In considering whether there was such prejudicial error, I analyze the factors set forth in Commonwealth v. Santiago, 425 Mass. 491, 500, 681 N.E.2d 1205 (1997), cert. denied, 525 U.S. 1003, 119 S.Ct. 514, 142 L.Ed.2d 426 (1998). In doing so, I conclude that this case does not meet four of the five factors, and the fifth factor is enigmatic-as it is in any jury split in verdicts. The Santiago factors are analyzed as follows: “ whether defense counsel seasonably objected to the arguments at trial [I consider that there was objection in this case];  whether the judge's instructions mitigated the error [I consider that there was no adequate jury instruction here4 ];  whether the errors in the arguments went to the heart of the issues at trial or concerned collateral matters [I consider the misstatements in this closing to be directed to core issues];  whether the jury would be able to sort out the excessive claims made by the prosecutor [I consider that the closing errors here were deep and repetitive, and thus hard for a jury to sort out because so pervasive]; and  whether the Commonwealth's case was so overwhelming that the errors did not prejudice the defendant [I consider that, if the evidence were deemed to be overwhelming, then one may query concerning the acquittals on various of the related sex offenses].” Ibid. See generally Commonwealth v. Kozec, 399 Mass. 514, 518-519, 505 N.E.2d 519 (1987).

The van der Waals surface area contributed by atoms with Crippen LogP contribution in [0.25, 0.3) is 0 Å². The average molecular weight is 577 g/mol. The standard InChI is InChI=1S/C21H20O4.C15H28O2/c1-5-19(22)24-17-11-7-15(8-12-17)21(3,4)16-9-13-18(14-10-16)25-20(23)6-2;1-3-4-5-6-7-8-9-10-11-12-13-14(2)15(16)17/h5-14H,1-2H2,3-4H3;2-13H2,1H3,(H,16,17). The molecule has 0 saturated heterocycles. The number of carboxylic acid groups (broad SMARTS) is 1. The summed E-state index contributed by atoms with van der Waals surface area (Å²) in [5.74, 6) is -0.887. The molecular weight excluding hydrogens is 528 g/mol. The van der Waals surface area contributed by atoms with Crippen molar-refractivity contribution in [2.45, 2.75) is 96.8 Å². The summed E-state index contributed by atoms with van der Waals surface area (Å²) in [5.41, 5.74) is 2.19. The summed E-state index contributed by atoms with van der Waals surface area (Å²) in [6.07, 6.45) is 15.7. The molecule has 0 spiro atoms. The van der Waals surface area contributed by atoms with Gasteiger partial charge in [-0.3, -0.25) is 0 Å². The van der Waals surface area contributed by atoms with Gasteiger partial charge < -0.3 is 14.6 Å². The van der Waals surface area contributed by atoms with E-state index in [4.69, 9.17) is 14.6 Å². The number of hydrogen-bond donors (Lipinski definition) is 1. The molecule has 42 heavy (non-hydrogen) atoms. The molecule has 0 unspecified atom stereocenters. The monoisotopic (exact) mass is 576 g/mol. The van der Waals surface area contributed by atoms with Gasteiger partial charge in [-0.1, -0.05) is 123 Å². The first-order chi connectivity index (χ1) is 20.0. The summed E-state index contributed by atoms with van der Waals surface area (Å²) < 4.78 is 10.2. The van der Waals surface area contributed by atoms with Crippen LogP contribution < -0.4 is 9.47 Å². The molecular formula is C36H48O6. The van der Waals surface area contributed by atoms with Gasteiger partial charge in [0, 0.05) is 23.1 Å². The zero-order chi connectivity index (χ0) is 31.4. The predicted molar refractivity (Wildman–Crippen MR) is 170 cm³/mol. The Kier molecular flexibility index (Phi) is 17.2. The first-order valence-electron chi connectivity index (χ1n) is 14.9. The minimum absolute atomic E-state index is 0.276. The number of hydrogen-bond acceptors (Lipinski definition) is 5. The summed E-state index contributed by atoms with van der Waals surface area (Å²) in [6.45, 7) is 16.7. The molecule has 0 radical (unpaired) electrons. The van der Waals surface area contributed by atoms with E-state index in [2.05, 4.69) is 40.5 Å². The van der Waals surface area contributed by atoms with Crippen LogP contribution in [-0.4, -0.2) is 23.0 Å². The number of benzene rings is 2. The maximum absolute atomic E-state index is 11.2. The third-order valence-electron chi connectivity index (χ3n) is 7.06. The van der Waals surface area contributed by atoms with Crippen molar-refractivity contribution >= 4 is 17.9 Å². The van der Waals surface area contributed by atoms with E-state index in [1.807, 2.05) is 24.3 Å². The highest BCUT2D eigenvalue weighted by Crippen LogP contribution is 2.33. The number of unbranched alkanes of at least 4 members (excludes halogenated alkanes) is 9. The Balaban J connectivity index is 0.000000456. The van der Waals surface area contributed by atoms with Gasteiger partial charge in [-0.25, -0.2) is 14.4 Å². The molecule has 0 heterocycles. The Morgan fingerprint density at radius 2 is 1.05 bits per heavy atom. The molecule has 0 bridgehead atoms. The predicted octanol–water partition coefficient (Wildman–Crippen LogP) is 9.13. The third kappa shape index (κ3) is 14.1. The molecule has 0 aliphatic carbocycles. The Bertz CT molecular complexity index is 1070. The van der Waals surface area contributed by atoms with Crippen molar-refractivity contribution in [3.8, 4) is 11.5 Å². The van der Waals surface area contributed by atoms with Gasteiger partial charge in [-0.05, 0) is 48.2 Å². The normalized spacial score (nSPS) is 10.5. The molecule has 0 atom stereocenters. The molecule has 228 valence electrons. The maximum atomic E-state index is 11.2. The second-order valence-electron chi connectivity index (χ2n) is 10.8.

For these reasons, in my judgment, the deep prosecutorial errors in the closing were so prejudicial as to warrant reversal. I understand the majority differs and rejects that there was prejudicial error because, according to the majority's calculation, the evidence was overwhelming and “the verdict was reflective of the jury's discernment and deeply rooted in the evidence, and it need not be overturned due to prosecutorial errors.” 75 Mass.App.Ct. at 811, 917 N.E.2d at 246.